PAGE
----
More practically, HBO has already ramped up its output schedule — a decision made before AT&T officially purchased HBO last summer, but made with its new owner’s appetite for more content in mind — which accounts for the couple dozen shows it has in production for this year and 2020. HBO is also working on at least one Game of Thrones spinoff: a prequel starring Naomi Watts, which “chronicles the world’s descent from the golden Age of Heroes into its darkest hour.”
Now add to the mix all of the HBO competitors in conventional TV, from NBC to Showtime to AMC — all of whom are still looking to find hits, as they always have, and still occasionally do. They may not have HBO’s clout or the money new entrants like Netflix have, but they do have a giant distribution apparatus, which is incredibly valuable. It also means they don’t have to rely on enormous spectacle to have enormous hits: There are zero dragons in This is Us or The Big Bang Theory.
Then add the streamers, who are all interested in finding Very Big Audiences for their shows.
Netflix made its streaming debut in 2013, after announcing that it was spending $100 million on House of Cards, a very HBO-style show. Now it spends billions a year on original programming. Amazon, which started off making niche, small-budget shows like Transparent for its streaming service, has changed course and now wants epic series of its own, including a very expensive Lord of the Rings prequel. We don’t know what Apple is making for its TV service, exactly, except that it is employing people like Steven Spielberg, Reese Witherspoon, and Oprah Winfrey — none of whom works on the cheap.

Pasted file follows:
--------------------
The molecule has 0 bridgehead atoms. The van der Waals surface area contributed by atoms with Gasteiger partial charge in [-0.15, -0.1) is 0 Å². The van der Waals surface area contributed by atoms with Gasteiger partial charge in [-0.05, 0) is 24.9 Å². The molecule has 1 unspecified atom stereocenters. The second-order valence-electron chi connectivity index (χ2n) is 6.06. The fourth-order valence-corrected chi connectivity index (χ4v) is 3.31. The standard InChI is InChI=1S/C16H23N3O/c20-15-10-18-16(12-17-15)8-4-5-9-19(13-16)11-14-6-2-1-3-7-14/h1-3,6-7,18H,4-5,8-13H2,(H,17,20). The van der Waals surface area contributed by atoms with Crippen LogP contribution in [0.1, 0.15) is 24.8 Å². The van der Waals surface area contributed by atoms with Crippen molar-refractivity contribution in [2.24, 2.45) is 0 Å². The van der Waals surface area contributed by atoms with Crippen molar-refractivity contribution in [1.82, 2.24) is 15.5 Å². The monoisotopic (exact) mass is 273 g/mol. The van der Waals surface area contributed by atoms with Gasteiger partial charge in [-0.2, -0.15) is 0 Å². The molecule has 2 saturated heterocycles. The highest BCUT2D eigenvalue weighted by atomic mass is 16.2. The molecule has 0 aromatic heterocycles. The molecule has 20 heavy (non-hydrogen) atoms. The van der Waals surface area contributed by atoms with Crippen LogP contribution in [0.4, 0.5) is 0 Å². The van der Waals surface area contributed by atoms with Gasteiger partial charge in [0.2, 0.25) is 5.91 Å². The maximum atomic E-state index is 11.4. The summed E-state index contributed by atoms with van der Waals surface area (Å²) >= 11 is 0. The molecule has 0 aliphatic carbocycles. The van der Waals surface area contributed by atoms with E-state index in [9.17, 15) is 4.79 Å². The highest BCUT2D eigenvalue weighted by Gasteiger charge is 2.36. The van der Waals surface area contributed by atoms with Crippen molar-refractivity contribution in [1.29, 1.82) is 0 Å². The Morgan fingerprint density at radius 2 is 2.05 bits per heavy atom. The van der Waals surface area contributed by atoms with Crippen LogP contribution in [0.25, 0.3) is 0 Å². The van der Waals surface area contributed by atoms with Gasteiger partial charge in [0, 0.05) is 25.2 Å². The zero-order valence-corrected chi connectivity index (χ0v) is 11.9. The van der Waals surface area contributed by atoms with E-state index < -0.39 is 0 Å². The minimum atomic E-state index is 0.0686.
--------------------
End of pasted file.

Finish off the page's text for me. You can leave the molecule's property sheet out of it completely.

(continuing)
But wait! Netflix dumps all the episodes of its shows at once, and that’s the kind of strategy that would make it hard for the next Game of Thrones to build buzz and an audience week by week — and to focus all of our attention on an event like Sunday’s finale, right?
Yes. On the other hand, per Netflix’s own selective boasting, the service can get huge numbers of people to watch a show or movie in a fairly short timespan, like a month or less. Last year, for instance, it said that 45 million households had watched Sandra Bullock’s Bird Box in the first week the movie was out.
So Netflix is already getting large audiences to watch the same thing — if not exactly at the same time. And while Netflix executives repeatedly point to binge viewing as an intrinsic feature for the streaming service, there’s no reason it has to stick with that reasoning forever, or for everything.
Note that Netflix has already played around with different release schedules for some of its programming, like weekly releases for some of its talk shows (as well as episodes of its Explained series, made by my Vox colleagues).
We don’t know what Apple’s plans are, but lots of other streamers, like Hulu and Amazon, seem happy to release some shows in batches, and some on a weekly basis. None of this stuff is set in stone, and if someone thinks releasing a show at 9 pm ET on Sundays will help it gain eyeballs and buzz, they’re going to do it.
In fact, the best argument for “will there be another Game of Thrones?” is the fact that so many people are trying to make another Game of Thrones.
“There are so many choices and so many interesting shows. Across the board, for the industry, there’s a challenge to building audience, because there’s so much to watch,” says HBO’s Bloys. “When there’s 500 shows, give or take, the public’s attention and interest is just getting sapped across the board.”
Bloys’s job is to figure out how to fix that. The good news for you, the normal person who likes to watch good TV shows? It’s not your job. The better news: There’s a lot of people who want your time. Enjoy the attention.
Recode and Vox have joined forces to uncover and explain how our digital world is changing — and changing us. Subscribe to Recode podcasts to hear Kara Swisher and Peter Kafka lead the tough conversations the technology industry needs today.